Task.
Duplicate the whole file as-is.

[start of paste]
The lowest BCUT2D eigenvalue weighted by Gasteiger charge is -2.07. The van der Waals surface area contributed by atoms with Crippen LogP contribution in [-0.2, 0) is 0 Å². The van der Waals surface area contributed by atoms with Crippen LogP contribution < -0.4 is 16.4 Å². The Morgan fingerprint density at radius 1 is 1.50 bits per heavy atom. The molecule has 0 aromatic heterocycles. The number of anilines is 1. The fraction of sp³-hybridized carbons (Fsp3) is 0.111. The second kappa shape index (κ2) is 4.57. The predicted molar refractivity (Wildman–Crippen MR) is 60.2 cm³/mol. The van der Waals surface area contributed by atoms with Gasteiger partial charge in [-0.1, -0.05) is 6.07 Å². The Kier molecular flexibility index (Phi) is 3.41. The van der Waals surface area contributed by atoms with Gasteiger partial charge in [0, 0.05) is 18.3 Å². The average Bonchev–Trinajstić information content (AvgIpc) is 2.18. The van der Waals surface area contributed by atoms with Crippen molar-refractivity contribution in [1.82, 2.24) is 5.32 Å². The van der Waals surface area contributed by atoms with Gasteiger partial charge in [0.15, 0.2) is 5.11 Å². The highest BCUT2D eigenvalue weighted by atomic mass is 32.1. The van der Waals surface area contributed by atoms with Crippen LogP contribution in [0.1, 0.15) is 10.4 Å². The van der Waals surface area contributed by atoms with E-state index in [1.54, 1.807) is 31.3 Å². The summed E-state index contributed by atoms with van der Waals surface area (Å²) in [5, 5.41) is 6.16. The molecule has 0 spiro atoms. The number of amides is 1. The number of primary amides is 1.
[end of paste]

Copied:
The lowest BCUT2D eigenvalue weighted by Gasteiger charge is -2.07. The van der Waals surface area contributed by atoms with Crippen LogP contribution in [-0.2, 0) is 0 Å². The van der Waals surface area contributed by atoms with Crippen LogP contribution < -0.4 is 16.4 Å². The Morgan fingerprint density at radius 1 is 1.50 bits per heavy atom. The molecule has 0 aromatic heterocycles. The number of anilines is 1. The fraction of sp³-hybridized carbons (Fsp3) is 0.111. The second kappa shape index (κ2) is 4.57. The predicted molar refractivity (Wildman–Crippen MR) is 60.2 cm³/mol. The van der Waals surface area contributed by atoms with Gasteiger partial charge in [-0.1, -0.05) is 6.07 Å². The Kier molecular flexibility index (Phi) is 3.41. The van der Waals surface area contributed by atoms with Gasteiger partial charge in [0, 0.05) is 18.3 Å². The average Bonchev–Trinajstić information content (AvgIpc) is 2.18. The van der Waals surface area contributed by atoms with Crippen molar-refractivity contribution in [1.82, 2.24) is 5.32 Å². The van der Waals surface area contributed by atoms with Gasteiger partial charge in [0.15, 0.2) is 5.11 Å². The highest BCUT2D eigenvalue weighted by atomic mass is 32.1. The van der Waals surface area contributed by atoms with Crippen LogP contribution in [0.1, 0.15) is 10.4 Å². The van der Waals surface area contributed by atoms with E-state index in [1.54, 1.807) is 31.3 Å². The summed E-state index contributed by atoms with van der Waals surface area (Å²) in [5, 5.41) is 6.16. The molecule has 0 spiro atoms. The number of amides is 1. The number of primary amides is 1.